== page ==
Wall Street financiers naturally took an immediate liking to Hamilton’s idea, and became the financial cornerstone of the Federalist Party (and later, the Whigs and Republicans). When Hamilton engineered the nationalization of the states’ debt as treasury secretary – something that was totally unnecessary since many states like Virginia had nearly paid off their war debts – the plan was to cash out much of the old debt at face value. This immediately became public knowledge in New York City, but the news spread ever so slowly to the rest of the country. Consequently, Hamilton’s friends and supporters from New York City and New England went on a mad scramble down the eastern seaboard, purchasing bonds from hapless war veterans (who had been paid in bonds) for as little as two percent of par value. Huge fortunes were made by these slick New York speculators. Robert Morris pocketed a nifty $18 million. John Quincy Adams wrote to his father that the wealthiest Federalist lawyer in Massachusetts made a huge fortune with this caper. Hamilton participated in this parade of plunder himself, but claimed that the profits he made were for his brother-in-law.

The link between Wall Street and the federal government was cemented into place later on, when investment banks took on the responsibility of marketing the government’s bonds, which of course they still do to this day. Thus, Wall Street investment bankers became inveterate lobbyists for any and all tax increases (on the rest of the population, anyway) to assure that their own principal and interest would be paid, and that they could promise their clients – the purchasers of government bonds – that the bonds were a good investment. They were corrupt from the very beginning.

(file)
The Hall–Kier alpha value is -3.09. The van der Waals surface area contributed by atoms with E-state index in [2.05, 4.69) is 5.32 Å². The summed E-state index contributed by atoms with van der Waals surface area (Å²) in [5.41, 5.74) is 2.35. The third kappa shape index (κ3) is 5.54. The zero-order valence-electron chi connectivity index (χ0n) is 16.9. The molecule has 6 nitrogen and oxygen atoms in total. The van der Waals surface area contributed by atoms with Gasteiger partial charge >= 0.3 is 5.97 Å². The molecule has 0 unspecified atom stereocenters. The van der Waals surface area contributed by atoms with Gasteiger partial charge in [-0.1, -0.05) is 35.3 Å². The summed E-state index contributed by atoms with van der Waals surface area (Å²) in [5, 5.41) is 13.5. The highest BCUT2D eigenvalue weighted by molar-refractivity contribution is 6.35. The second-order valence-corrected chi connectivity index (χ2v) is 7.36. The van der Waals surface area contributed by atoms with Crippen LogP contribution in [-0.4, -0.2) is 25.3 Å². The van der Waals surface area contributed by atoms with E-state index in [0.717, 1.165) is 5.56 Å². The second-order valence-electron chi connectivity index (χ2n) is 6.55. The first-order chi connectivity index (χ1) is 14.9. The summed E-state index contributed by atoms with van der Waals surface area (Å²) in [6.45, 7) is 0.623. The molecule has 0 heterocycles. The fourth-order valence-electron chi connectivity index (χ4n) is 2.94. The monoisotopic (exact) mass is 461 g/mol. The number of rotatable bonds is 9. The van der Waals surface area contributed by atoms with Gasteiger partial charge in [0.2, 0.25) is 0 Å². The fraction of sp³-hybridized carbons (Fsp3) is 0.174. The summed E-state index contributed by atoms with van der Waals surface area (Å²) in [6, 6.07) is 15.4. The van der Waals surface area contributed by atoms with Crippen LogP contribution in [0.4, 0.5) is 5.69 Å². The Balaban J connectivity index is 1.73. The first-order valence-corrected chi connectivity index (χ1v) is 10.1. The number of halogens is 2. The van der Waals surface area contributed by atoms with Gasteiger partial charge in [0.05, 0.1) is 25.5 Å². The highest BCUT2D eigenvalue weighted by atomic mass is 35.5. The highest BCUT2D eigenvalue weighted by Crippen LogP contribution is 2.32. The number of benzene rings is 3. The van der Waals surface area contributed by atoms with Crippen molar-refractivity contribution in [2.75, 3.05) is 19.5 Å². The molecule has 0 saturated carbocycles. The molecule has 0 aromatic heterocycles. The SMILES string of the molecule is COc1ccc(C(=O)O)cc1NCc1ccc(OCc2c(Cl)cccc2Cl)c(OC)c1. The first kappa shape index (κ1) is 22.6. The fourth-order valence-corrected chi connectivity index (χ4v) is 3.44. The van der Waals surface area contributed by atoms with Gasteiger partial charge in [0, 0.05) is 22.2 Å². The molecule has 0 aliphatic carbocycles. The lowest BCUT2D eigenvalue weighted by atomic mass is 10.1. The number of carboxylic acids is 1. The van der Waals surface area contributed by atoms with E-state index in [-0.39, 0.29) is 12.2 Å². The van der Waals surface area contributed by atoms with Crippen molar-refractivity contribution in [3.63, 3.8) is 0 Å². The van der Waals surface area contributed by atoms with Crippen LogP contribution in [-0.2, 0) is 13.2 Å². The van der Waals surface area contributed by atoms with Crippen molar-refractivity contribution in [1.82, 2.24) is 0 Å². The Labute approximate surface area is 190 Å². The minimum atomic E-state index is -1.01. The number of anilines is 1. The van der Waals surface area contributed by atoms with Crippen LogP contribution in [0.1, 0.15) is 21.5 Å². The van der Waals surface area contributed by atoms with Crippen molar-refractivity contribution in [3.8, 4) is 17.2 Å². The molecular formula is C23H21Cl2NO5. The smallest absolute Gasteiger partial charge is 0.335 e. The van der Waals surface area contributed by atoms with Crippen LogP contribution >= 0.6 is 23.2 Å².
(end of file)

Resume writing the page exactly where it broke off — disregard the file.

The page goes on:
When Hamilton and George Washington led some 15,000 conscripts into Pennsylvania to enforce the hated whiskey tax, the purpose was not only to collect the tax and reassure bondholders, but also to send a message to any future tax resisters. The volunteer officers who led the conscripts were mostly "from the ranks of the creditor aristocracy in the seaboard cities," wrote Claude Bowers in Jefferson and Hamilton. (The rebellion succeeded, nevertheless. George Washington pardoned all of the tax protesters despite Hamilton’s hysterical opposition and his desire to hang all of them.)
And also he helped to start this idea of central banking in this country over a century before America had the Federal Reserve Bank:
Hamilton is also considered to be the founding father of central banking since America’s first central bank, the Bank of the United States (BUS), existed primarily due to his efforts as Treasury Secretary. As William Graham Sumner wrote in his biography of Hamilton, however, "[A] national bank . . . was not essential to the work of the Federal Government." The real purpose of Hamilton’s bank, Sumner believed, was "the interweaving of the interests of wealthy men with those of their government." And interweave it did, providing cheap credit to business supporters of the Federalist Party, attempting to engineer boom-and-bust cycles to influence elections (called "political business cycles" in today’s parlance) and even financing the political campaigns of BUS supporters. 

The BUS was a disaster for the general public, however; excessive money creating by the BUS printing press caused 72 percent inflation in its first five years, from 1791 to 1796. It became so unpopular that its twenty-year charter was not renewed, but then the War of 1812 gave it a new life, and it was resurrected in 1817. It immediately caused the Panic of 1819, and did what all central banks have always done: generated boom-and-bust cycles for the next twenty years. The bursting of the housing bubble in our time is the latest example of this hoary tradition.

To be sure I'm not totally up on my economics, but is it not safe to say if debt isn't good for us everyday folks then why is it good for government. At the end of the day, Government debt isn't good for those of us who's taxes are going towards this debt. Ideally this should be common sense.

What do you think out there?